“Defendant describes in detail the health challenges his parents are facing. Id. at 1. The government verified the accuracy of those claims by speaking directly with Defendant’s mother, who explained that although she and her husband have the means to move to an assisted living facility, she strongly prefers to remain at her home and hopes to be cared for by Defendant. Defendant makes additional claims in his motion, however, that the government does dispute. He claims he asked for a pre-indictment plea to “show [he] accepted full responsibility and to avoid a lengthy trial period which [he] felt would be detrimental to [his] congregation and to prevent any other staff personnel from being indicted.” Id. That statement is inaccurate in two respects. Defendant did not ask for a plea; rather, the government offered him a pre-indictment and he signed it after sitting through a presentation of the government’s overwhelming evidence of his guilt. Second, contrary to Defendant’s claim, there was never any chance that a member of his staff would be indicted. Although a staff member did drive the victim across state lines at Defendant’s request, that individual had no idea that he intended to engage in illicit sexual conduct with the girl once out of state. Accordingly, the staff member did not engage in criminal conduct of any kind. Similarly unconvincing is Defendant’s claim that he “did not know [he] was violating the law” at the time. Id. If that were true, why arrange for someone else to drive the victim across state lines? And why download a program specifically designed to delete photographs and then use it to destroy pictures of his sexual encounters with the victim? Further, it appears doubtful, given his failure to mention the victim in his motion and his attempt to USDC IN/ND case 2:12-cr-00131-TLS-PRC document 75 filed 06/19/20 page 6 of 13 7 blame the victim in his post-conviction petition, that Defendant truly does “realize the seriousness of [his] crime and accept[] responsibility for it,” as he now claims. Id. Finally, the government obtained evidence from the BOP that tends to refute Defendant’s claim that he has “strived to be a model prisoner” while incarcerated. See Exhibit 1, filed herewith. In 2013 – the year after he was sentenced by Judge Lozano – Defendant admitted putting his “hand under [the] jacket and in the crotch area of a female visitor,” for which he was disciplined. Id. And a year later, Defendant admitted “writing [a] letter and mailing [it] out of [the] facility [where he was housed] to be mailed back in.” Id. Interestingly, when confronted about this latter violation, Defendant “denied knowing it was not allowed” (id.) – much like he now claims that he “did not know [he] was violating the law” by arranging for someone else to transport a minor to Michigan and Illinois so he could have sex with her.”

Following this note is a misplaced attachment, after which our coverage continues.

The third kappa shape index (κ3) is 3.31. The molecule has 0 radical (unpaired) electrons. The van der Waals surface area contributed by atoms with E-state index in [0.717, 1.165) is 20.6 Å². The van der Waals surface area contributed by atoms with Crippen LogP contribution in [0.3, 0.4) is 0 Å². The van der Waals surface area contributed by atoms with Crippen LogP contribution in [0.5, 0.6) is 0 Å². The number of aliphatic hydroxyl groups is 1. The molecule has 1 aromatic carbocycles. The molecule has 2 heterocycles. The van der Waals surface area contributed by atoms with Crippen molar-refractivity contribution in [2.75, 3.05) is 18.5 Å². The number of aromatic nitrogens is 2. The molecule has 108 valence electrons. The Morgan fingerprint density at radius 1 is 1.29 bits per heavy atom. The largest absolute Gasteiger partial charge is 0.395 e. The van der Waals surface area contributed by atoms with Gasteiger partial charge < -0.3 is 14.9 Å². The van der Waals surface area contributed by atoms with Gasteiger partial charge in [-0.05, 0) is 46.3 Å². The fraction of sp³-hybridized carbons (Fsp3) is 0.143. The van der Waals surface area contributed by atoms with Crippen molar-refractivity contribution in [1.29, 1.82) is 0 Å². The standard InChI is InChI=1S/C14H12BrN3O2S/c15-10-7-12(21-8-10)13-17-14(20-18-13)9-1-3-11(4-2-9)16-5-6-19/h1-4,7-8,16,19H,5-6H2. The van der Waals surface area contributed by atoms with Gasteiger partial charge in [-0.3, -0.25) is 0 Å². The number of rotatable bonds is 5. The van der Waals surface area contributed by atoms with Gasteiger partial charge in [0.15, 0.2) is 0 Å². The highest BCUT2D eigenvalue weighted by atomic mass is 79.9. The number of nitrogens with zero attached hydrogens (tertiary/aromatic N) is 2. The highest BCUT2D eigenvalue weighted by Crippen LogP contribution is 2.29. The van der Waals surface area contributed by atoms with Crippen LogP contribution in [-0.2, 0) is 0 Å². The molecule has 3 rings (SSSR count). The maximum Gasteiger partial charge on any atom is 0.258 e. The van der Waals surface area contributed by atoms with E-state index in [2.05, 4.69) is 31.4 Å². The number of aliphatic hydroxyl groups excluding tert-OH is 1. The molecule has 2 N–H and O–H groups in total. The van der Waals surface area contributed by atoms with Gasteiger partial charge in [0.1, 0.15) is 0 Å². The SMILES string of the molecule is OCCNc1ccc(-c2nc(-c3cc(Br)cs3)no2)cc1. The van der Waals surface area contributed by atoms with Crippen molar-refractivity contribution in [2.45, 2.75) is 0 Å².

You can view Schaap’s prison disciplinary record here.